However, it wasn’t the end of the world! I managed to decipher our G-code files and determine what the M-code for water jet on/off was. Knowing this, I opened up the g-code files in Notepad++ and did a find/replace all for the on/off commands with a Z up/down move. Doing this allowed us to zip tie a dry erase marker to the water jet nozzle and turn the whole thing into a draw bot! We couldn’t cut foam, but we could at least draw on a white board and show how our tool paths worked… mostly. Draw bots usually have a spring loaded marker end to account for variation in the drawing surface. Our marker was only zip tied though, and while our machine is rock solid repeatable and square, white boards are, unfortunately, not rated for flatness. This experience proved to be pretty awesome though. I knew a little about g-code and such before this, but I had never done any post-processing manually like this. It was very rewarding figuring it out and seeing it work while working under the gun WHILE the MakerFaire was going on!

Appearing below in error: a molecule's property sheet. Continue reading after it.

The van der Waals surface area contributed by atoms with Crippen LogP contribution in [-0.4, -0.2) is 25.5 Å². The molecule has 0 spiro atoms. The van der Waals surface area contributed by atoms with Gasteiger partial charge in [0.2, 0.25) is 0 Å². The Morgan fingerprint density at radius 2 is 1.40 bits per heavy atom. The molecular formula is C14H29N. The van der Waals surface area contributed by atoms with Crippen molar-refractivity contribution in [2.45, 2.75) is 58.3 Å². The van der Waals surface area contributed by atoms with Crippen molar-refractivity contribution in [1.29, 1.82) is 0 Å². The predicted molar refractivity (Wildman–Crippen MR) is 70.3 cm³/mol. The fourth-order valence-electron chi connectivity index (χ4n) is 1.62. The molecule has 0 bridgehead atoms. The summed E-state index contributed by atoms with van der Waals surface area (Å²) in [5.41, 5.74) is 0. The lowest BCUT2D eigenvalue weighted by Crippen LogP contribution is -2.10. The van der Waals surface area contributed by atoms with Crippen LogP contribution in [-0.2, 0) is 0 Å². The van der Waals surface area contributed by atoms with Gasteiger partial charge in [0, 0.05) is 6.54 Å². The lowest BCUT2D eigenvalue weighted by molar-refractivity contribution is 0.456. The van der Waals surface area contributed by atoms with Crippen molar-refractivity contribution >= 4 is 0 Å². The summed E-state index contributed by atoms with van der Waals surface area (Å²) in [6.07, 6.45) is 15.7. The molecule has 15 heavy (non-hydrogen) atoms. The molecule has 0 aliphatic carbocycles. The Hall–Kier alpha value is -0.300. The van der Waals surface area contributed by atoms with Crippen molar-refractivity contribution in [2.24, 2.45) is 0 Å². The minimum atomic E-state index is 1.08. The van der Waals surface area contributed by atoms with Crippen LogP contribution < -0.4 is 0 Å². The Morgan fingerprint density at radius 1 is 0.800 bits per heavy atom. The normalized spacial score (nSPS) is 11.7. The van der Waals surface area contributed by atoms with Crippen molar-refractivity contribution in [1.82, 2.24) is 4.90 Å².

Sunday wrapped up and and we had to pack up the truck. The event ended at 5p and it took us until about 7p to strap everything down and button up the truck.
Other Highlights Around the MakerFaire
While both days were quite busy, I did get a chance to wander around the rest of the MakerFaire a little bit. Some of the highlights I saw included: a rubber band Gatling gun, a cardboard velociraptor suit and a guy printing then vacuum forming chocolate molds!
The booth next to us was RealBotics, a group of people who made a software platform for controlling robots over the web or via direct connection to a computer and an arduino. They had a spotter scope that was attached to a series of 3D printed racks to control its motion and a webcam where your eye would normally look into it. Even better, they had an air cannon that you could aim and fire! At it’s core, it looked like a simple pneumatic potato gun, but it was much more than that. You could control the pitch angle and rotation of the whole thing with their software, and it was also breach loaded (actuated by a pneumatic cylinder)! They were firing tennis balls all day and at the end of the day on Sunday, they were firing cupcakes!